2. The denominators for cumulative incidence and incidence rate are very different. For cumulative incidence, the denominator is the total number of "at risk" subjects being followed; for incidence rate, the denominator is the total amount of time "at risk" of continued pain for all the subjects who were being followed. Therefore, we can only calculate an incidence rate if we have periodic follow-up information on each subject, including not only if they developed the outcome, but also when they developed it.
  3. The incidence rate is a more accurate estimate of the rate at which the outcome develops. Cumulative incidence is frequently referred to as a 'rate', but it really is the proportion of people who develop the outcome during a fixed block of time. This was useful when we wanted to describe the incidence of AIDS in Massachusetts, because we didn't have detailed information on each and every resident of the state. We couldn't take into account when people developed AIDS. Moreover, we couldn't account for people who moved into the state in the middle of the year or people who moved out or died. With incidence rate, however, we can take these factors into account. The strategy is the same as in the pain relief sample above, i.e. the denominator takes into account the total amount of "at risk" time for the group.
  4. Incidence rates are particularly advantageous when trying measure incidence in studies with dynamic populations and in studies with fixed populations with relatively long follow-up time.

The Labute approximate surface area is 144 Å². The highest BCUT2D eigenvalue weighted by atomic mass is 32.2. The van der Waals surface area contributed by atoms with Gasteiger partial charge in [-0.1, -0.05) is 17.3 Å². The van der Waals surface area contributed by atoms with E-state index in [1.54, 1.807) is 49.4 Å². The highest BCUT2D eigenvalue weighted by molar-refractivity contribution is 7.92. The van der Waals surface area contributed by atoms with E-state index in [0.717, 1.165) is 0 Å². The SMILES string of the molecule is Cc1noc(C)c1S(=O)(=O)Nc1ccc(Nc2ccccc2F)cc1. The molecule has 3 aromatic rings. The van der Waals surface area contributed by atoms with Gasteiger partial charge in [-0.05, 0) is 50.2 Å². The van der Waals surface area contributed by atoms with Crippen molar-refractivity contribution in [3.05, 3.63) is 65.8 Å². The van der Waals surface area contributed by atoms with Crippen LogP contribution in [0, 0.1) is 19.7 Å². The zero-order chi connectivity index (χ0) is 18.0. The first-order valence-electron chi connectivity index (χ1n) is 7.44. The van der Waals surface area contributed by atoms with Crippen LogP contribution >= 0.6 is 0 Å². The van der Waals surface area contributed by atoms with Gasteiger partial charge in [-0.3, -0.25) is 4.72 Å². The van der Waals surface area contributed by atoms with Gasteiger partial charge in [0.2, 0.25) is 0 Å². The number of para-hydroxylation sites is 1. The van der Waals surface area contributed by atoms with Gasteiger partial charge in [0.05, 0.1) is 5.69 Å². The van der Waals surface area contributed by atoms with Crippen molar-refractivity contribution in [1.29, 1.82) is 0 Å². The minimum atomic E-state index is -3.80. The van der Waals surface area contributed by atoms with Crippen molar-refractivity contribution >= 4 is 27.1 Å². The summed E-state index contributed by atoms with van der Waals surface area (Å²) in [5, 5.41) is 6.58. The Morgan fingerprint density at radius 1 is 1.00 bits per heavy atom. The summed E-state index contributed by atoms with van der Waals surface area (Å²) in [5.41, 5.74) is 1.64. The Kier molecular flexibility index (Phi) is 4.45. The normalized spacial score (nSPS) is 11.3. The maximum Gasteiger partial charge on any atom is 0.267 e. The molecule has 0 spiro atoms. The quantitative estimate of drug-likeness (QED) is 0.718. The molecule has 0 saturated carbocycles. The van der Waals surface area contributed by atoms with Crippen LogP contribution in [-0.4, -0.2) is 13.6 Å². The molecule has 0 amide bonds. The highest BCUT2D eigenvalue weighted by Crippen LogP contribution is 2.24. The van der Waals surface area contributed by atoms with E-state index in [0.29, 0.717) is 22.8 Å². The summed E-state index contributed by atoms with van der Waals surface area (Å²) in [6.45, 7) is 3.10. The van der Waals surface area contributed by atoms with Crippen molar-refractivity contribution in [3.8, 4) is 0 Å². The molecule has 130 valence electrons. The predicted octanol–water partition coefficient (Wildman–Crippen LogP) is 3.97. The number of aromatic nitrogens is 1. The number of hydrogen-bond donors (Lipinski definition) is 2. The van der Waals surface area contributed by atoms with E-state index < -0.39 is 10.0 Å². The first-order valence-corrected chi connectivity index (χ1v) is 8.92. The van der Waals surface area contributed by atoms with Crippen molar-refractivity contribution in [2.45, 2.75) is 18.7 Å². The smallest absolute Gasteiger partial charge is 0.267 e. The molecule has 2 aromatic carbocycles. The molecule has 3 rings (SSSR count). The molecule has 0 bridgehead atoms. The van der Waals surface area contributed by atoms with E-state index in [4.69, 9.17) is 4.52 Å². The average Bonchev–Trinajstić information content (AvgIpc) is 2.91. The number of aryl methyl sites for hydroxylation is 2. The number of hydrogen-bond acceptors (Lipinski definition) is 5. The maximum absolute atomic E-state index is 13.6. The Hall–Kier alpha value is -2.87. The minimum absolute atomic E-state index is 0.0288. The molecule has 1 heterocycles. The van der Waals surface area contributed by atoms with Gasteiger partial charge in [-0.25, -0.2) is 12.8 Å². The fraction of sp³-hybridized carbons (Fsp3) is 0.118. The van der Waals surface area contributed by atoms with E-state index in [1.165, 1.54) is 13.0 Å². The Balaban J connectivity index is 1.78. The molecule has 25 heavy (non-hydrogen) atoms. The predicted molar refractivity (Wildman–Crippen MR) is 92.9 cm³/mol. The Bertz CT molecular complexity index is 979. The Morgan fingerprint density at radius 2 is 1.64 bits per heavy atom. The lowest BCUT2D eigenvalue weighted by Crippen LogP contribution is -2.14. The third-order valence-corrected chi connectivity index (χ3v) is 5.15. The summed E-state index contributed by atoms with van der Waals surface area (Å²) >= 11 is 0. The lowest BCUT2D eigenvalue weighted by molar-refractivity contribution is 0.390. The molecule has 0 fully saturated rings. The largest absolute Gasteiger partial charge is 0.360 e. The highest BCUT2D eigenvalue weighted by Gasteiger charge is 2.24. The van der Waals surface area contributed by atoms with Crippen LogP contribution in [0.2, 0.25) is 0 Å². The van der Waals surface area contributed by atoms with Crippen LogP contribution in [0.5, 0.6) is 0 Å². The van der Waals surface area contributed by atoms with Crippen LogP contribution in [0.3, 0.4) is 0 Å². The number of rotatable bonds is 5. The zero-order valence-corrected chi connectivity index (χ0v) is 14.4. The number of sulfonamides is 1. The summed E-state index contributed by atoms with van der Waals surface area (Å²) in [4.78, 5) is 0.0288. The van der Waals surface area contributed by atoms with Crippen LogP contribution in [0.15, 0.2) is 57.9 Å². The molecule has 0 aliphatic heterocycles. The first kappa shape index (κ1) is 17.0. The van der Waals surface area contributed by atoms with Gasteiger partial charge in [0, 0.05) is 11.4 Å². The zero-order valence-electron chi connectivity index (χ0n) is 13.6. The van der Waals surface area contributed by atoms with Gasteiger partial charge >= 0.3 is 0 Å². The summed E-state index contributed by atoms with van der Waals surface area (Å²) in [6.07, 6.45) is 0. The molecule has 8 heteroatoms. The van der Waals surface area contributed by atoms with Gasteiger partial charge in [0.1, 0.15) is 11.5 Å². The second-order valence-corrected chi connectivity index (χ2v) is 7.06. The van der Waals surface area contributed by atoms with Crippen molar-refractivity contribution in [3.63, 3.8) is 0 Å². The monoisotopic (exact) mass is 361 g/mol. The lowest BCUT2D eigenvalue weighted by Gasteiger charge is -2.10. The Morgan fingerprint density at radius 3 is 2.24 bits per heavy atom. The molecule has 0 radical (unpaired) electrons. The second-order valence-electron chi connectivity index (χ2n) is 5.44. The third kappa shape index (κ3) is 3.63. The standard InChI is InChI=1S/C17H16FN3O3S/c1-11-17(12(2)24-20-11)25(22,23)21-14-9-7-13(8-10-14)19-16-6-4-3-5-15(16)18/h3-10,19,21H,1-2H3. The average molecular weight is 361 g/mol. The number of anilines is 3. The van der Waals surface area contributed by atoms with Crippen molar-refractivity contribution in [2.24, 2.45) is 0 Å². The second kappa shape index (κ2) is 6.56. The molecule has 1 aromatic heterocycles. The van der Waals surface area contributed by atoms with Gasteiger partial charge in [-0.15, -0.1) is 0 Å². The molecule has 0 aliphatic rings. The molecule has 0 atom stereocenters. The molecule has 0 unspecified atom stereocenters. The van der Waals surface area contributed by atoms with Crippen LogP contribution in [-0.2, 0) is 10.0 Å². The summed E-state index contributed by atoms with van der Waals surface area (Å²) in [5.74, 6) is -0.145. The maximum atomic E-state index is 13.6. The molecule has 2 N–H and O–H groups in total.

Thinking man icon indicating a question for the students

Question: A participant in a prospective cohort study or a randomized clinical trial stops contributing additional "disease-free observation time" when they develop the outcome of interest or become lost to follow-up for any reason (death, failure to respond to phone calls, letters and emails, etc.). Does this mean that they are no longer in the study?



Incidence of HIV in a Brothel

A follow-up study was conducted to determine which sexual behaviors were associated with the greatest risk of becoming HIV+. The study was conducted in a group of female prostitutes. The subjects were tested prior to the beginning of the study, and five HIV+ women were excluded. The the remaining ten women were followed for six years beginning in January 1989. Each woman was contacted and retested at the beginning of January each year. The table below summarizes the findings these ten subjects. A circled plus sign (+) indicates when a subject was found to be HIV+; a question mark (?) indicates when a subject became lost to follow-up. The dashed lines indicate continued follow-up.

Link to a detailed description of the table below

The cumulative incidence was 4/10=40% over six years, but this doesn't take into account the different amounts of time contributed by those who didn't become HIV positive, one of whom (Subject #7) was followed throughout the six years of the study, but the remainder of whom were lost to follow-up sometime before the end of the study (Subjects #2, 4, 5, 6, 8).

The incidence rate, however, can take these problems into account, because the denominator is the total "at risk" observation time contributed by all ten subjects. The column at the far right indicates each subject's "at risk" observation time, and the sum for the ten subjects was 26 years. So, the IR= 4/26 person-yrs = 0.15/person-year = 15/100 person-years of observation.